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Working hard to get the word out

Bethany Lutheran College offers innovative integrated communications program

“If you ever want to make God laugh, tell him your plan,” Dr. Thomas Kuster said in explaining the evolution he’s seen at Bethany Lutheran College in Mankato, Minnesota. “We’ve seen tremendous and surprising changes in the last 20 years.”
In 1996, the Board of Regents of Bethany, a school of the Evangelical Lutheran Synod (ELS), determined that the school should move from offering exclusively associate degrees to providing four-years bachelor’s degrees. In 2001, Bethany graduated its first group of BAs.
The first major offered was in communications, a department established by Kuster. Now the college provides 19 majors, an equal number of minors, a certification program in coaching, and a secondary teaching licensure.
While Kuster had anticipated the importance of these changes for Bethany’s future, he hadn’t foreseen how quickly the school would be transformed into a four-year liberal arts college recognized for its programs.
How could he have known that in 2012 the Upper Midwest chapter of the National Academy of Television Arts and Sciences (NATAS) would award Bethany three Student Awards of Excellence? (The Upper Midwest Chapter included universities and colleges from North Dakota, South Dakota, Minnesota, Iowa, and Wisconsin.)

Anthony Miller and Stephanie Erlandson, both rising juniors at Bethany Lutheran College, talk with Lance Schwartz, the school’s director of institutional communications, about the variety of opportunities provided students in the the communications department. Bethany is a college of the Evangelical Lutheran Synod, located in Mankato, Minnesota. Metro Lutheran photo: Bob Hulteen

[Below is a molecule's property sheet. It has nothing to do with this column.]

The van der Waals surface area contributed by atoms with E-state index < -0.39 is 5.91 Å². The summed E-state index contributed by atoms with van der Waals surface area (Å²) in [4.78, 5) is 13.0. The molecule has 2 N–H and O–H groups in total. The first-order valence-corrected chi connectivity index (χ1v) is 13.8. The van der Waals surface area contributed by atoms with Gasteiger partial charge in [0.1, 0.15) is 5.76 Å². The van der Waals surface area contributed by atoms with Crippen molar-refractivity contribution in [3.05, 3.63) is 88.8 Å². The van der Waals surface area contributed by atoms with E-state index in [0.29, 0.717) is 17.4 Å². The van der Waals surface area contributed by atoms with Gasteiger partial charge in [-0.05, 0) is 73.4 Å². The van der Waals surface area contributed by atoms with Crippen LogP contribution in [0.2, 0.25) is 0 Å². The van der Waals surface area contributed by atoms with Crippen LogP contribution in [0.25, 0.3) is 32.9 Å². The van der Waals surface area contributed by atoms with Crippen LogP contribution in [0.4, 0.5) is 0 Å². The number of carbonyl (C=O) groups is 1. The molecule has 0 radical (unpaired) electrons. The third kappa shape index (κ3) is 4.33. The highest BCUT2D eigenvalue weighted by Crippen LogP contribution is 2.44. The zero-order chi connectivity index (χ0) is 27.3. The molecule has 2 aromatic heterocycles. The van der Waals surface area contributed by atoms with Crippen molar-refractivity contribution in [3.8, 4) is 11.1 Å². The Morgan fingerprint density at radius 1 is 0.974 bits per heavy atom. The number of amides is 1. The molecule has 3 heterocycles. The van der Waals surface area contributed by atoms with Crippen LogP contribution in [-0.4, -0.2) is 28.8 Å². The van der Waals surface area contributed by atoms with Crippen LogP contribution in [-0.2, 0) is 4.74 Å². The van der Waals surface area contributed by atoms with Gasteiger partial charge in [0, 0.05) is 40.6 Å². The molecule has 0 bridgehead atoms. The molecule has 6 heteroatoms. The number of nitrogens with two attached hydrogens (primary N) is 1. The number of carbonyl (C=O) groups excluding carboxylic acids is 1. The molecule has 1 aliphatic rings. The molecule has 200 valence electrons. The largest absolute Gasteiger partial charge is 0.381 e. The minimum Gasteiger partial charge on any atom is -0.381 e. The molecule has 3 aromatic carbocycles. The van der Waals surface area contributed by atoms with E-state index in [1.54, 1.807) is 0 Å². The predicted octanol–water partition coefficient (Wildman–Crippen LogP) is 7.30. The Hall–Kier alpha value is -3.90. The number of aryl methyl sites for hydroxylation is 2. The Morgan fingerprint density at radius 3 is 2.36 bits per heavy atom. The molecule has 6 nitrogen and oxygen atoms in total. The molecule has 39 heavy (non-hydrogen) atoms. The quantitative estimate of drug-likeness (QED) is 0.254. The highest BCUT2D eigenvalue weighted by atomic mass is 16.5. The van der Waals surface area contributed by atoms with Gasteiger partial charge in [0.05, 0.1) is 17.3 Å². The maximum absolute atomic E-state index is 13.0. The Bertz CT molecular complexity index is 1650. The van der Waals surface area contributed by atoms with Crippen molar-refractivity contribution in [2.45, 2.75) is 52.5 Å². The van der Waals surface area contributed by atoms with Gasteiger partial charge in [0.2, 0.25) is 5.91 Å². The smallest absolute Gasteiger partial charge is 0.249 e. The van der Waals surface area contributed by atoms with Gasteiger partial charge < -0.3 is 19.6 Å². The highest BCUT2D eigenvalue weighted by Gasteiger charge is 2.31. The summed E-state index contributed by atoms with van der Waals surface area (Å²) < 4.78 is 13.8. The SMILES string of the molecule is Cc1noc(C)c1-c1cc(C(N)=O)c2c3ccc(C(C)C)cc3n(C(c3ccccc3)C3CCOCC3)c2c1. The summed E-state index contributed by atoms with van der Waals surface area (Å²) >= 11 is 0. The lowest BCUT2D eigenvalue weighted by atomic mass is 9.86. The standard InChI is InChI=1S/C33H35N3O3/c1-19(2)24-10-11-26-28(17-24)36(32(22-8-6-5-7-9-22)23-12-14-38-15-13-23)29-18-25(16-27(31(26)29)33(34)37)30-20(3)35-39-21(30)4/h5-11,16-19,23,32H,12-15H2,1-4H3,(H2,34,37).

“Students, even upper-level undergraduates, don’t often get this kind of experience.”

A student film Leaf Me Alone was also awarded first place at the 2012 BEA Festival’s Small College Video/ Broadcast competition, as part of the National Association of Broadcasters and Broadcast Education Association’s convention in Las Vegas. (The film had earlier won Bethany’s Red Eye Film Festival, a competition in which students have one week to write and produce a short film.)
For Bethany Lutheran College, when God laughs, the school wins awards.

A unique partnership

College hockey has brought increased attention to BLC Studios, the production arm of the communications major. The communications department, with about 70 declared majors, has an agreement with Minnesota State University—Mankato to produce and broadcast its Division I WCHA (Western Collegiate Hockey Association) hockey games. This partnership between a large state university and a small college is unique, according to Lance Schwartz, director of institutional communication.
“Students, even upper-level undergraduates, don’t often get this kind of experience,” Schwartz explained. “At Bethany, even first-year students have opportunities to stick a toe in [the water] and see how interested they are in broadcasting.” A number of students who apply to Bethany in a different department end up switching majors after that early experience with hands-on broadcasting, Schwartz said.
The college sends a traveling broadcast trailer on its away hockey games. The trailer includes a bank of nine video monitors and requires about six or seven people to operate. It has speedy replay capacity and advanced graphics options. A producer is calling camera shots from the van, and students research statistics and offer voice-over.